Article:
Abstract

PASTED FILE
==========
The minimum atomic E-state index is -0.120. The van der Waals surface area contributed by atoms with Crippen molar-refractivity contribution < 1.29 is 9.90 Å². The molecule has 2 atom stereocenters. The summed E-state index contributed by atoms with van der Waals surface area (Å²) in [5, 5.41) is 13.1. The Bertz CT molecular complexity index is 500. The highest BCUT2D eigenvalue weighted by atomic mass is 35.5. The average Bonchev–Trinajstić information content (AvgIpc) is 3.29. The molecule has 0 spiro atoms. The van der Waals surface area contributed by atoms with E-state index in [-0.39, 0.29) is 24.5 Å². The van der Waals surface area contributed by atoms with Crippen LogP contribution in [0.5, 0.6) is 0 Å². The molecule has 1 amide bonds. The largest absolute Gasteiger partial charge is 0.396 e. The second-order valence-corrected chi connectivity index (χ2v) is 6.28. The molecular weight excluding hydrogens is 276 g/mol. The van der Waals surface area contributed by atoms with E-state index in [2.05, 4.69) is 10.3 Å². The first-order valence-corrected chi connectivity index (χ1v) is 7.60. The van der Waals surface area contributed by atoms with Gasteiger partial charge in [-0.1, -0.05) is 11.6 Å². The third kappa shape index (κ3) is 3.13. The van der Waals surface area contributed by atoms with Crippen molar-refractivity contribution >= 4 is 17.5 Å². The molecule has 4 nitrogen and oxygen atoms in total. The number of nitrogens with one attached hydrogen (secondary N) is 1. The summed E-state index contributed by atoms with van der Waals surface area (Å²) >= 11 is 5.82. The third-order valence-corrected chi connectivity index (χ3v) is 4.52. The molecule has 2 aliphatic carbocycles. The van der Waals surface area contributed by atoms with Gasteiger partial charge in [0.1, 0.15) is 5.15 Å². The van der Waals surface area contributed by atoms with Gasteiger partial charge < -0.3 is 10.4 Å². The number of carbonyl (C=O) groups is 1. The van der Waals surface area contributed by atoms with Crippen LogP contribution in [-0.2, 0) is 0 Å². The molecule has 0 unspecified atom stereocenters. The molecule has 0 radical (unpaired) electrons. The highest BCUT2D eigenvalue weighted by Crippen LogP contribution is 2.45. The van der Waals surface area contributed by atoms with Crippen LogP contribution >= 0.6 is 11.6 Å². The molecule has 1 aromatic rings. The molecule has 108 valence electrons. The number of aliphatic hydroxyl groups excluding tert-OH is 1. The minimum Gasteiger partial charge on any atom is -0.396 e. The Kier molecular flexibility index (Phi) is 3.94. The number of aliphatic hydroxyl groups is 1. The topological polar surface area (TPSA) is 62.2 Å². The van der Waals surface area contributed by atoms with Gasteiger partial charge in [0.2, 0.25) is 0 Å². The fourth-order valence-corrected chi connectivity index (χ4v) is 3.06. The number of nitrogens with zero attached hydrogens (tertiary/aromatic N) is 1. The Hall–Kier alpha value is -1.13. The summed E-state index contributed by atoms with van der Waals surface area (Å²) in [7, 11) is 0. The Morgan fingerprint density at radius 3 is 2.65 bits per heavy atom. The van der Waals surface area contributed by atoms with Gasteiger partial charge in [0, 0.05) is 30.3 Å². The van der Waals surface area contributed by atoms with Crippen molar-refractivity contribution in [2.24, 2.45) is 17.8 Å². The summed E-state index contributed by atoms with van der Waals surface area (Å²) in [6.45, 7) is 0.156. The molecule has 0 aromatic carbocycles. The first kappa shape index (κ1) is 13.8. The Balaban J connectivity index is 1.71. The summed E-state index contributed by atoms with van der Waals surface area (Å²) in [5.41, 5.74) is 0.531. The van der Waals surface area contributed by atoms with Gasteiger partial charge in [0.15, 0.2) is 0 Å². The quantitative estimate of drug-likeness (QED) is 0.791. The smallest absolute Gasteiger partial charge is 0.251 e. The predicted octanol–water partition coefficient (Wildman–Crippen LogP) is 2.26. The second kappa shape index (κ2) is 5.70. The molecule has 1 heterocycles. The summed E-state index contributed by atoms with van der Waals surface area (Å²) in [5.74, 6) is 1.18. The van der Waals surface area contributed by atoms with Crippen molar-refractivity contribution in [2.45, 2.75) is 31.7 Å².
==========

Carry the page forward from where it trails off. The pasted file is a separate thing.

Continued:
Newly retrieved coeval records on the effects of the two large earthquakes of 20 and 27 April 1894 in Locris (central Greece) have been analyzed to assess macroseismic intensities according to the European Macroseismic Scale (Grünthal, 1998). An intensity equal or higher than 8 has been estimated at 70 different places. The two earthquakes were close in time and both focused on the same area; this asked for an interpretation free, as much as possible, from the prejudice due to the accumulative descriptions implied, for instance, by the 1894 scientists' reports. To image the earthquake sources and derive the main seismic parameters, we processed the macroseismic intensity data by using the Boxer method proposed by Gasperini et al. (1999). On the basis of this approach and our new sets of data, we obtain M 6.4 and 6.5 for the 20 and 27 April earthquakes, respectively, the latter being substantially smaller than the estimates proposed in previous works. Results obtained from the processing of macroseismic data have been tested and compared to recent geological data. Our preferred interpretation is that the 20 and 27 April 1894 earthquakes ruptured together the whole Atalanti fault. The internal structural complexity of the Atalanti fault appears to have controlled the rupture propagation: the change in strike of the fault trace along with its intersection with the Malesina fault, near Proskinas, is interpreted as a geometric barrier that is the boundary between the two individual earthquake sources. The 20 April earthquake would have ruptured between Proskinas and Skroponeri Mountain, southeast of the village of Larimna, whereas the 27 April earthquake ruptured between Proskinas and the northwest Chlomon fault zone, north of the town of Atalanti.

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